March 14, 2008 -- Dietary levels of genistein, a soy protein, stopped the spread of prostate cancer in mouse studies, Northwestern University researchers report.
Men who live in countries with high soy consumption are less likely to die of prostate cancer than are men in the U.S. and Europe. Genistein, a protein from soybeans, keeps prostate cancer cells from spreading in test-tube studies.
Now a study led by Raymond C. Bergen, MD, director of experimental therapeutics for the Robert H. Lurie Comprehensive Cancer Center at Northwestern University, shows that genistein fights human prostate cancers implanted in living animals.
The soy compound doesn't make prostate cancer go away. It doesn't even make prostate tumors smaller. But it does keep the cancer cells from spreading through the body. Like some other cancers, prostate cancer is not deadly unless it spreads through the body -- a process known as cancer metastasis.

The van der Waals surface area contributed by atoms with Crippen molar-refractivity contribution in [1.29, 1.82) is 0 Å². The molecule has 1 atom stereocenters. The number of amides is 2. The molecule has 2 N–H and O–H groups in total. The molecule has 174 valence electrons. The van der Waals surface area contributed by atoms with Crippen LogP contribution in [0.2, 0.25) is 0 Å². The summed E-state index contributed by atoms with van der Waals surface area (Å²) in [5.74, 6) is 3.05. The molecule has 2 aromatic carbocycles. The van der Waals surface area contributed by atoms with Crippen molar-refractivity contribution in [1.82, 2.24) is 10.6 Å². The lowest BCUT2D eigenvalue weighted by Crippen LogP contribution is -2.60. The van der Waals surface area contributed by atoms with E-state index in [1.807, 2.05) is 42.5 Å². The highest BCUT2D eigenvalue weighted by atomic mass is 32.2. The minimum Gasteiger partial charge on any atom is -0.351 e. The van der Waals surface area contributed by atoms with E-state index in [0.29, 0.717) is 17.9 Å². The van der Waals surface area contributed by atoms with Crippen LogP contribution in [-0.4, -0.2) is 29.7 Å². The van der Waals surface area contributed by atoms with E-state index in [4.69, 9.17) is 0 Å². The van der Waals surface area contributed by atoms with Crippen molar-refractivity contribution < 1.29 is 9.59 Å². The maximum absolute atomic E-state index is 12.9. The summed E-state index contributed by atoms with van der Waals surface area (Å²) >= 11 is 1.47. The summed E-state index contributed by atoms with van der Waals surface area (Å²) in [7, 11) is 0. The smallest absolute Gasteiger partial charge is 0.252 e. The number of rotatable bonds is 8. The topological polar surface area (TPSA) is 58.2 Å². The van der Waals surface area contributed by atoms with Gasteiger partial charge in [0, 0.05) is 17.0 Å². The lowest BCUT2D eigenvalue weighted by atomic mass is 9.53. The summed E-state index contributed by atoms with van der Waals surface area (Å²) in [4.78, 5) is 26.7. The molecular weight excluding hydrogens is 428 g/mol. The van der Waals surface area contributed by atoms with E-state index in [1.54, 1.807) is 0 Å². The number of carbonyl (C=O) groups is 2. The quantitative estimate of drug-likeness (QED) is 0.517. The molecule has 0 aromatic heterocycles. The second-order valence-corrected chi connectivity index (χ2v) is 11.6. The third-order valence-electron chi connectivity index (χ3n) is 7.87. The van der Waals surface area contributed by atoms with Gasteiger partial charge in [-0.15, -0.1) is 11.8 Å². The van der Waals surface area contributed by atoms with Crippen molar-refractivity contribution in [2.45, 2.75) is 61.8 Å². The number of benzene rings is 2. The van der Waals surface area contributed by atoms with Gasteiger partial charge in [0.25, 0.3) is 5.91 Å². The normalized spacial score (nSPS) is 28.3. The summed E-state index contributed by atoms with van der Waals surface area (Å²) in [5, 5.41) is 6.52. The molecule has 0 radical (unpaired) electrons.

"These impressive results give us hope that genistein might show some effect in preventing the spread of prostate cancer in patients," Bergen says in a news release. "Now we have all the preclinical studies we need to suggest genistein might be a very promising chemopreventive drug."
A 2003 human study showed that when men with prostate cancer took genistein preparations, their blood levels of genistein reached concentrations that had anticancer effects in the test tube. These are the same genistein blood levels that protected mice in the current study.
Bergan and colleagues note that a larger clinical trial of genistein is under way. Other researchers are studying the compound in patients with breast cancer, kidney cancer, endometrial cancer, pancreatic cancer, and melanoma.
Bergan and colleagues report their findings in the March 15 issue of Cancer Research.